Mar 25, 201208:00 AMPoint of View
Lab Report XXIV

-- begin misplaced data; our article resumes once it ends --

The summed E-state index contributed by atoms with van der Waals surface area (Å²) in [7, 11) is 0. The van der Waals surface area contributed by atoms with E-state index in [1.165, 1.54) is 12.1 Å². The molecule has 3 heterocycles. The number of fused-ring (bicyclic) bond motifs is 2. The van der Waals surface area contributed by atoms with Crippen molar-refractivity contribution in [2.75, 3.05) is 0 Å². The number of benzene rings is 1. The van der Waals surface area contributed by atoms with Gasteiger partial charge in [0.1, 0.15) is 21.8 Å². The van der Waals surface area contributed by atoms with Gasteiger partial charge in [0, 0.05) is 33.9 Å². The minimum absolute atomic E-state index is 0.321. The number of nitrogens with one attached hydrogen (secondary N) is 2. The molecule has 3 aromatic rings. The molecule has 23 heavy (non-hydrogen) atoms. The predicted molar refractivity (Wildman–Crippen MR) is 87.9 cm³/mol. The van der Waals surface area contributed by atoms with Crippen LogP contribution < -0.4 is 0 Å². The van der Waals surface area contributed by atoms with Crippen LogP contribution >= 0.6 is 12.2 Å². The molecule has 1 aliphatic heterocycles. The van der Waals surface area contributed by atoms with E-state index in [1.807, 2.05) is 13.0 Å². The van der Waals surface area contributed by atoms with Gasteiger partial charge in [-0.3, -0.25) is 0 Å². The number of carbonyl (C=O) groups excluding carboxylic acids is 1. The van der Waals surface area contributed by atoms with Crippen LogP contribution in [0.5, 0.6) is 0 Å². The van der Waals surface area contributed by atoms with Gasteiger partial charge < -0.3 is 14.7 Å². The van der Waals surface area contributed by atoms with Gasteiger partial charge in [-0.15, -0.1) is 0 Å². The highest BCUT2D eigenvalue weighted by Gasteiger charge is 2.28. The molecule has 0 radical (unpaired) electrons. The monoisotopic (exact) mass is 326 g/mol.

Posture suspenders, image via code.arc.cmu.eduTake, for example, the Posture Suspenders. Okay, it’s true, not a lot of men under 50 wear suspenders these days, especially if they are partial to baggy pants. And the suspenders do look rather ordinary, don’t they? But here’s the thing. These aren’t just any old suspenders; they are made to correct poor posture. Toward that end, the stretchy device has two layers of stretchable fabric. The inner layer is conductive and is embedded with a vibrator that gives the wearer feedback. When your posture is bad, the second layer registers that fact and using small electronics, alerts you to straighten up. Pretty neat, and given the right outfit, this device could start a new fashion trend. Another invention aims to correct Carpal Tunnel Syndrome (CTS). Named “Go-away-CTS Wristband,” it’s based on similar principles as the Posture Suspenders; no surprise since they were both developed by the same person. This device also uses the feedback principle, attained through a series of lights and vibrations powered by a micro-battery pack, to help sufferers of CTS. If you work at a computer station for long hours—and what architect or architecture student doesn’t?—then this is probably something you’ll appreciate. As the author notes, passive CTS bands don’t really work because all they do is limit the wearer’s range of motion. They don’t actually alert wearers to the wrist positioning that causes the problem. This device, in effect, retrains the wearer to exercise better wrist posture, as the Posture Suspenders do for one’s back. And if you click on the link, you’ll see that the device is no bigger than a regular, passive, CTS band. It’s just better. It’s becoming clear that today’s architecture school is not just for teaching people how to design buildings, but learning the needs of the people inside. Sherin Wing writes on social issues as well as topics in architecture, urbanism, and design. She is a frequent contributor to Archinect, Architect Magazine and other publications. She is also co-author of The Real Architect’s Handbook. She received her PhD from UCLA. Follow Sherin on Twitter at @xiaying For Previous Lab Reports follow this link.